(The Guardian) — A fugitive Indian-born businessman has won the first round of a court battle to prove that a UK-based group including a younger woman was part of an Indian intelligence service plot to lure him to a Caribbean villa to be kidnapped and extradited to his home country.
The high court of Antigua and Barbuda has found that Mehul Choksi has an “arguable” case in relation to his civil claim against the country’s attorney general and chief of police over the response to his alleged abduction and illegal rendition to Dominica in May 2021.
A submission from Choksi’s lawyers details an alleged conspiracy in which he is said to have been subjected to “inhuman or degrading treatment” after his alleged kidnapping in Antigua. It is claimed that the elaborate plot to steal him away had been carefully prepared in collusion with the Indian state.
Should it go to trial, the case could open up to scrutiny the world of secret service operations and the alleged role of experienced individuals in the UK.
Choksi, 64, is seeking an admission from the Antiguan police that they failed to properly look into the alleged crime and a declaration that they will now relaunch a “speedy and effective” investigation.
Antigua’s attorney general and police commissioner had sought to have the claim struck out as “vexatious”. But the high court said the defendants had not shown the case to be “unsustainable”. It ordered the defendants to file a defence and awarded Choksi 75% of his costs.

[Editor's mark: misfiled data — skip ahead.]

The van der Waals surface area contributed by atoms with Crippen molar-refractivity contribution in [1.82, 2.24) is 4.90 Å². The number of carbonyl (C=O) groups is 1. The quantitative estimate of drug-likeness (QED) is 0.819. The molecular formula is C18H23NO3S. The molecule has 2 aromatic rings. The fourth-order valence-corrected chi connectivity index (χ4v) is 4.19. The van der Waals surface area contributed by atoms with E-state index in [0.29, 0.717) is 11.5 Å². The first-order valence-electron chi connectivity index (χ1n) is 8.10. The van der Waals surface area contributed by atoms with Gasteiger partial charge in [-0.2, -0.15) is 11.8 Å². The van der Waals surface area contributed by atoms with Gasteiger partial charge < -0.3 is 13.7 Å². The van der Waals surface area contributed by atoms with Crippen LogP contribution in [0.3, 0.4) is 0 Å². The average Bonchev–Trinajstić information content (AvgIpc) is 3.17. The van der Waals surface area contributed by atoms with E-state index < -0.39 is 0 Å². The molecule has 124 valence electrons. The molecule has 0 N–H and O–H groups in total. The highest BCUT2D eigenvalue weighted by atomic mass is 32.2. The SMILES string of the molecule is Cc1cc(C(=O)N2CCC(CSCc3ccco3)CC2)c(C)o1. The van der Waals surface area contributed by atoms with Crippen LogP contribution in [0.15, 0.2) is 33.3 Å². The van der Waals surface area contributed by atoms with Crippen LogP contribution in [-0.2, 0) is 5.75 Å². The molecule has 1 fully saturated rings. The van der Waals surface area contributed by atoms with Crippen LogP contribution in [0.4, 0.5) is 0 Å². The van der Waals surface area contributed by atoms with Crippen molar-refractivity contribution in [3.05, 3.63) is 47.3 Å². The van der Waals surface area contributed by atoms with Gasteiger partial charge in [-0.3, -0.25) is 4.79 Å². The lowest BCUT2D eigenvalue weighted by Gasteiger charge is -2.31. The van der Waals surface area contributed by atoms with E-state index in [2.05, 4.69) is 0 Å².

According to the businessman’s affidavit, Choksi, who is wanted on fraud and money laundering charges in India, was invited to a villa near his luxury home in the Antiguan resort of Jolly Harbour in May 2021. A separate police report identified the person who invited Choksi as a 33-year-old woman.
Immediately after arriving, it is alleged, he was surrounded by a group of men who claimed to be police officers and repeatedly punched to his head, arm, chest and leg, leaving him covered in cuts and bruises.
Choksi alleges that a stun gun was discharged into his face and other exposed areas of skin, causing burns, and he was threatened with a kitchen knife.
As the beating continued, he was gagged, forced into a wheelchair and tied to its frame, and a mask was placed over his head, it is claimed.
His assailants are said to have pushed him on to a chartered yacht registered in St Lucia, which then set sail for Dominica, arriving about 15 hours later.
Choksi’s lawyers’ submission states that he endured violent mistreatment throughout the voyage and was made to listen to a man on a mobile phone who purported to be in charge of the operation to have him deported to India.
He claims in his submission that he was informed that the plot was orchestrated by the Research and Analysis Wing, India’s foreign intelligence agency.
Further details appear in a police report dated 25 June 2021 that has been referenced in the court’s judgment. In it, the police wrote that a “plethora of real and circumstantial evidence makes it clear that a case of kidnapping with broad collusion among multiple conspirators exist”, a point highlighted by the court.